If people move away from private car ownership to adopt the shared-use model, autonomous cars would likely be on the go more frequently, and require fewer parking spaces. And parking designated for autonomous cars could be located in a central area away from the core downtowns, allowing buildings to devote more space to accommodating people and less to accommodating cars.

    Norman Foster, chairman and founder of the architecture firm Foster & Partners, told a crowd at a Wired Business Conference, last week that if he could design Apple’s recently constructed headquarters in Cupertino all over again, he would take into account “the changing patterns of transportation.”

    Apple’s headquarters feature a massive underground garage built to hold 11,000 vehicles. Today, that’s an amenity, Foster said, but not too far in the future, it’s entirely possible that cars (and garages) will be far less important.

    "Maybe the conventional garage needs to be re-thought and re-thought now,” Foster continued. “Maybe if I had a second time around I’d be putting a lot of persuasive pressure to say, ‘Make the floor-to-floor of a car park that much bigger, so if you’re not going to be filling it with cars in the future you could more easily retrofit it for more habitable space.”

    Major Disruptions Also Can Be Costly


    While much of the attention garnered by the autonomous driving technology is focused on the potential for good, including improved safety, greater efficiency and productivity gains, and any major disruption is also accompanied by costly and sometimes painful adjustments.

    According to a recent article in Curbed, city and transportation planners are concerned over the prospect of people abandoning public transportation for the convenience of autonomous cars.

    While it will take years for AV tech-driven cars to dominate the roadways, planners are concerned the convergence of autonomous vehicles, electrification and shared mobility has the potential to create a whole new wave of automation-induced sprawl without proper planning, regulations and incentives for people to keep riding buses and trains.

    “Streets are 25 to 35 percent of a city’s land area... [the] most valuable asset in many ways,” Zabe Bent, a principal at transportation consulting firm Nelson\Nygaard and a speaker at the American Planning Association’s annual conference last month told the online housing site. “We need to really think about how we manage those spaces for the public good and for reducing congestion.”

    Service Stations, Parking Facilities on Cutting Edge


    Cleveland-based TravelCenters of America (Nasdaq: TA), the largest full-service travel center company in the U.S., also raised the issue of disruptive technologies in the energy or transportation industries to its investors.

    “Various technologies are being developed in the energy and transportation industries that, if widely adopted, may materially harm our business,” the company reported. “For example, electric truck engines do not require diesel fuel and hybrid electric-diesel/gasoline engines may require substantially less diesel/gasoline fuel per mile driven. Further, driverless truck technologies may result in fewer individual truck drivers on the U.S. interstate highways and reduce the customer traffic and sales at our locations.”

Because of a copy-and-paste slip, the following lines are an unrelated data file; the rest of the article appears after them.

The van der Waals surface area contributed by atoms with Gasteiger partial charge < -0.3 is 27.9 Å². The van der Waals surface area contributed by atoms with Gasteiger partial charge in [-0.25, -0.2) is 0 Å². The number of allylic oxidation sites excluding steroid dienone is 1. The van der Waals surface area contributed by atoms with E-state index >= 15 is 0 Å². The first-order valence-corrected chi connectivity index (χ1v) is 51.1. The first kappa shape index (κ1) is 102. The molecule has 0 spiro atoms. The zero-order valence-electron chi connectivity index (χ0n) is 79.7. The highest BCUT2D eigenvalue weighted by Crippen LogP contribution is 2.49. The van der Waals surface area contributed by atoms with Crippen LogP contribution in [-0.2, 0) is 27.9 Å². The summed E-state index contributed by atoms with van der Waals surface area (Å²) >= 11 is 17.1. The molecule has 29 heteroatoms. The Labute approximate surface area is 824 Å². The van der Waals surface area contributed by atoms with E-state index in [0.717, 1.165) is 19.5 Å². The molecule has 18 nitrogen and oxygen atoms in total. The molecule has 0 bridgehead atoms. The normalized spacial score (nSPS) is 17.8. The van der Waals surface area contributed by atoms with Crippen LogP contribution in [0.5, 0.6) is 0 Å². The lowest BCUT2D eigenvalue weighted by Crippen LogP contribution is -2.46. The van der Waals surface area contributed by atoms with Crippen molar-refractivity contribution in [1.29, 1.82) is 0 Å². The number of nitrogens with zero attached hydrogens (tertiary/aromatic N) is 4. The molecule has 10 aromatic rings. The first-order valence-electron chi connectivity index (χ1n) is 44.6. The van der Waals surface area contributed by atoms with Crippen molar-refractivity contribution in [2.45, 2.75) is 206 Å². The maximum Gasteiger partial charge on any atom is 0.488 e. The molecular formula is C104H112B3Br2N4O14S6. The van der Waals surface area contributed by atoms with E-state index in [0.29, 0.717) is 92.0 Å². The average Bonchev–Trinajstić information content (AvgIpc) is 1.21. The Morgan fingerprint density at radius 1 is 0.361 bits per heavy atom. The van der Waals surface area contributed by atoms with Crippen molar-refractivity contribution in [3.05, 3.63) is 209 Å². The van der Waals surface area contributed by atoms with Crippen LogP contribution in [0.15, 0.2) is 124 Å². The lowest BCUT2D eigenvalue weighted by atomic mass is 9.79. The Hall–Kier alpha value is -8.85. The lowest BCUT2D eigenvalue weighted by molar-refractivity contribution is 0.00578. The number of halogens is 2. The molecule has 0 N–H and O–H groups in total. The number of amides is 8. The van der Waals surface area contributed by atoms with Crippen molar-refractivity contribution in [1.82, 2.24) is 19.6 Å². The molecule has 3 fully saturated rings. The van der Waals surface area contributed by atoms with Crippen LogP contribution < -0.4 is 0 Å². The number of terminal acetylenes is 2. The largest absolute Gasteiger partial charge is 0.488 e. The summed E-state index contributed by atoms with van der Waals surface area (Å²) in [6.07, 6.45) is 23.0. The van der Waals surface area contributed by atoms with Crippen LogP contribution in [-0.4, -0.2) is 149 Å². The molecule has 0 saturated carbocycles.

And while driverless cars will still have to park somewhere, owners and operators of parking facilities are definitely on the cutting edge of this new technology.

    Las Vegas-based MVP REIT, a nontraded REIT that primarily invests in parking facilities, recently added a new risk disclosure to its annual report, noting that changing lifestyles and technology innovations such as driverless vehicles may decrease the need for parking spaces, and could affect the value of its properties.

    Big Picture Poses Net Gain for Real Estate


    However, with the recent advent of Uber and other ride-sharing services, most owners and investors in commercial real estate see the emergence of autonomous cars as a net gain for real estate.

    While zoning and transportation requirements will have to be addressed in order to realize the promise posed by AV and driverless cars, senior managers at several REITs are already bracing for the impact of the new technology.

    "Driverless cars will eliminate the need for parking garages and de-urbanize our cities again,” Steven Grimes, CEO of Retail Properties of America (NYSE:RPAI) told investors last month. “Disruption is undeniably fixating. In some shape or form, all of us are discerning whether we are experiencing a normal course end of cycle disruption or the beginnings of a secular change in our space,” he added. “We think it’s both.”

    "The handwriting is on the wall," said Chris Volk, CEO of Store Capital Corp. (NYSE:STOR). "After all, we're writing 15- to 20-year leases in a world where most pundits see the inception of driverless cars within five years."